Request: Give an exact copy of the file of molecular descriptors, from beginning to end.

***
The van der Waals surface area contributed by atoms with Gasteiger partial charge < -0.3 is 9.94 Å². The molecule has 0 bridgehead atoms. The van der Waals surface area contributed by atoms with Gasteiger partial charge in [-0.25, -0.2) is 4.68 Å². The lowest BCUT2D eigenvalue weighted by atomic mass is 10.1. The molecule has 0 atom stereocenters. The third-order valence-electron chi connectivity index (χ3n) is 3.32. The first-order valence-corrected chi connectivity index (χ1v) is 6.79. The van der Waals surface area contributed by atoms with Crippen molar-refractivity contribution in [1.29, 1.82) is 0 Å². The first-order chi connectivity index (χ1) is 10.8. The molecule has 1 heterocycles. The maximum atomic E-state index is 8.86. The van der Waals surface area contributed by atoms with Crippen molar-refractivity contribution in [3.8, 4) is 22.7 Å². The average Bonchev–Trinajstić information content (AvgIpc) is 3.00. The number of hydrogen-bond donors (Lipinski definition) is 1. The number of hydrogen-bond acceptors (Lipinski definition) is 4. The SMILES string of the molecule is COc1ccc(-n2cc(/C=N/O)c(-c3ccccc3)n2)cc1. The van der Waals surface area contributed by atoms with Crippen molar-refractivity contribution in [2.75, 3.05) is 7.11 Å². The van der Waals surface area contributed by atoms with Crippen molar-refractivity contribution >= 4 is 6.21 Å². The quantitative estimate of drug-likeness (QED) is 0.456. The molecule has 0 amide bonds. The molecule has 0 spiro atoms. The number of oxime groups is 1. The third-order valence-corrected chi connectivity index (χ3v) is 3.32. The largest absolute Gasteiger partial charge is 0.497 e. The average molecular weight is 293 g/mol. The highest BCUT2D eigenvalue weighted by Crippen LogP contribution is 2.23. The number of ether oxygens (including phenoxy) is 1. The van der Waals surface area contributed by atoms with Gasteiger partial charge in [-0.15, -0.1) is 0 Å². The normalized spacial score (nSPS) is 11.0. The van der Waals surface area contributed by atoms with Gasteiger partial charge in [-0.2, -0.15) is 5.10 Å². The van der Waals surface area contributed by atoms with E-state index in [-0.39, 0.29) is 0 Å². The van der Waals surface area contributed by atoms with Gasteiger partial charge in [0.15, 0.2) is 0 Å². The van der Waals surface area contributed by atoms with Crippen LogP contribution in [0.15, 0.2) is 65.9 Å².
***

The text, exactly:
The van der Waals surface area contributed by atoms with Gasteiger partial charge < -0.3 is 9.94 Å². The molecule has 0 bridgehead atoms. The van der Waals surface area contributed by atoms with Gasteiger partial charge in [-0.25, -0.2) is 4.68 Å². The lowest BCUT2D eigenvalue weighted by atomic mass is 10.1. The molecule has 0 atom stereocenters. The third-order valence-electron chi connectivity index (χ3n) is 3.32. The first-order valence-corrected chi connectivity index (χ1v) is 6.79. The van der Waals surface area contributed by atoms with Crippen molar-refractivity contribution in [1.29, 1.82) is 0 Å². The first-order chi connectivity index (χ1) is 10.8. The molecule has 1 heterocycles. The maximum atomic E-state index is 8.86. The van der Waals surface area contributed by atoms with Crippen molar-refractivity contribution in [3.8, 4) is 22.7 Å². The average Bonchev–Trinajstić information content (AvgIpc) is 3.00. The number of hydrogen-bond donors (Lipinski definition) is 1. The number of hydrogen-bond acceptors (Lipinski definition) is 4. The SMILES string of the molecule is COc1ccc(-n2cc(/C=N/O)c(-c3ccccc3)n2)cc1. The van der Waals surface area contributed by atoms with Crippen molar-refractivity contribution in [2.75, 3.05) is 7.11 Å². The van der Waals surface area contributed by atoms with Crippen molar-refractivity contribution >= 4 is 6.21 Å². The quantitative estimate of drug-likeness (QED) is 0.456. The molecule has 0 amide bonds. The molecule has 0 spiro atoms. The number of oxime groups is 1. The third-order valence-corrected chi connectivity index (χ3v) is 3.32. The largest absolute Gasteiger partial charge is 0.497 e. The average molecular weight is 293 g/mol. The highest BCUT2D eigenvalue weighted by Crippen LogP contribution is 2.23. The number of ether oxygens (including phenoxy) is 1. The van der Waals surface area contributed by atoms with Gasteiger partial charge in [-0.15, -0.1) is 0 Å². The normalized spacial score (nSPS) is 11.0. The van der Waals surface area contributed by atoms with Gasteiger partial charge in [-0.2, -0.15) is 5.10 Å². The van der Waals surface area contributed by atoms with E-state index in [-0.39, 0.29) is 0 Å². The van der Waals surface area contributed by atoms with Gasteiger partial charge in [0.15, 0.2) is 0 Å². The van der Waals surface area contributed by atoms with Crippen LogP contribution in [0.15, 0.2) is 65.9 Å².